Baylor sets overall enrollment record with more than 15,000 students, improves retention rate
Baylor University has enrolled 15,029 students -- the university's largest overall enrollment -- as well as the most academically prepared freshman class in Baylor's 166-year history, according to official 12th-day enrollment statistics compiled by the Office of Institutional Research and Testing.
Baylor's previous overall enrollment record was set last fall at 14,900 students. The university enrolled 3,033 high-achieving freshmen, who were among nearly 39,000 students applying to attend Baylor.
The academic quality of the freshmen also set records, with the entering class averaging 1236 on the SAT and 27 on the ACT. Seventy-four percent of Baylor freshmen finished in the top quartile of their high school classes. Diversity among the entering class remains strong with minority enrollment at 32.5 percent, the fourth consecutive fall above 30 percent.Overall in fall 2011, Baylor has enrolled:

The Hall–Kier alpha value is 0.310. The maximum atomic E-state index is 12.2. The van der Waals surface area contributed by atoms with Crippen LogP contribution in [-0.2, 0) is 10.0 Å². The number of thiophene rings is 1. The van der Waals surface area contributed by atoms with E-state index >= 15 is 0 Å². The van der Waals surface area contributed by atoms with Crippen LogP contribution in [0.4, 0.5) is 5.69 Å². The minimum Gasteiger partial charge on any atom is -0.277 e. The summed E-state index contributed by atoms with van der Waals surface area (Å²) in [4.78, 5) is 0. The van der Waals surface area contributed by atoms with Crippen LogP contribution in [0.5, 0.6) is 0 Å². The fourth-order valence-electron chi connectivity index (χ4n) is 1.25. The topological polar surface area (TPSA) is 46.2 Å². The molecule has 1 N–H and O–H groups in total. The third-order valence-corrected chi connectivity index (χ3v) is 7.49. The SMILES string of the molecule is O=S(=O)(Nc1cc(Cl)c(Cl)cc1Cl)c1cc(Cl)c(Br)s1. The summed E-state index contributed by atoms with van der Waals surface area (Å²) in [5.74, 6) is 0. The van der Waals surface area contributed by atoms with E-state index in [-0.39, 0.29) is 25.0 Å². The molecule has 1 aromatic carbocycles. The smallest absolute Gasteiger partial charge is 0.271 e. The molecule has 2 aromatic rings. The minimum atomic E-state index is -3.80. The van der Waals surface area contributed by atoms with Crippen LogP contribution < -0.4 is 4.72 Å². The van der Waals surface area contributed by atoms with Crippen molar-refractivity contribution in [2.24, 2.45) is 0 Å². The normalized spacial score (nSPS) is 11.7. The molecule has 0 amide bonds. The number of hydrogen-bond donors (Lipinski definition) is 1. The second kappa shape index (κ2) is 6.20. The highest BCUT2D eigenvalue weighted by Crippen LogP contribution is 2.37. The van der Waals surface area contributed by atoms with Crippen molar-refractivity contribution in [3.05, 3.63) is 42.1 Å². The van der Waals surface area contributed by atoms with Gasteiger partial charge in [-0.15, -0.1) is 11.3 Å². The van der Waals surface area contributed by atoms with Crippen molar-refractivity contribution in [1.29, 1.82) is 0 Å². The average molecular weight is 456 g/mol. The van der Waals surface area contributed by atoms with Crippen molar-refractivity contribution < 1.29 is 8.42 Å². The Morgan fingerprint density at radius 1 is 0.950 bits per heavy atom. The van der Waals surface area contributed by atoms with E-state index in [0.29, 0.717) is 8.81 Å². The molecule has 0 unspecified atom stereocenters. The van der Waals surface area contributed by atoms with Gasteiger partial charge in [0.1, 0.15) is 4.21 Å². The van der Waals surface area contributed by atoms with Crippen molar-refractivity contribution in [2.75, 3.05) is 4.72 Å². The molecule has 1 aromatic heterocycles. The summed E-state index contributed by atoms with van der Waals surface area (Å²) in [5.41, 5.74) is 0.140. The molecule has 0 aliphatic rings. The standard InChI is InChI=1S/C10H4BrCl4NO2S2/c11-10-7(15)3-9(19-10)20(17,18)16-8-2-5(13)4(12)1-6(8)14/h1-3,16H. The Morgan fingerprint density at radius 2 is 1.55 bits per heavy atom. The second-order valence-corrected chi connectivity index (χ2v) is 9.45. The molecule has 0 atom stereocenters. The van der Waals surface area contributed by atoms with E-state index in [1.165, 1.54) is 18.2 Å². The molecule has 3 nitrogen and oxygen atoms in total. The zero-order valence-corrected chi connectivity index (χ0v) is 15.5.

In addition, Baylor enrolled one of its largest, most academically prepared and diverse groups of transfer students, with more than 40 percent coming to Baylor from four-year colleges and universities from across the United States. They also represent 15 countries.
The Office of Institutional Research and Testing report showed that the retention rate among Baylor's freshmen from fall 2010 to fall 2011 jumped from 81.9 percent to 85.4 percent.
"It is unusual for a university to increase retention in one year by even 1 percentage point. Our 3.5 percentage point increase is phenomenal," said Dr. Sinda Vanderpool, assistant vice provost for enrollment management.
Vanderpool attributed the increase, in part, to a concerted university effort, beginning with the first contact point with an admissions counselor, to help new students work towards graduation.
"At Baylor, we believe that every square inch of our campus is a classroom. We have challenging academic programs, yet we provide engaging experiences and excellent support. The 2010 cohort of students was also academically very well prepared, so that is certainly a contributing factor for retention," she said.
"We organized a retention leadership team to make sure that retention was at the forefront of everyone's minds and to collaborate in our efforts, and I think that's what got us to where we are," said Brandon Miller, BA '94, assistant vice president for student success at Baylor's Paul L. Foster Success Center.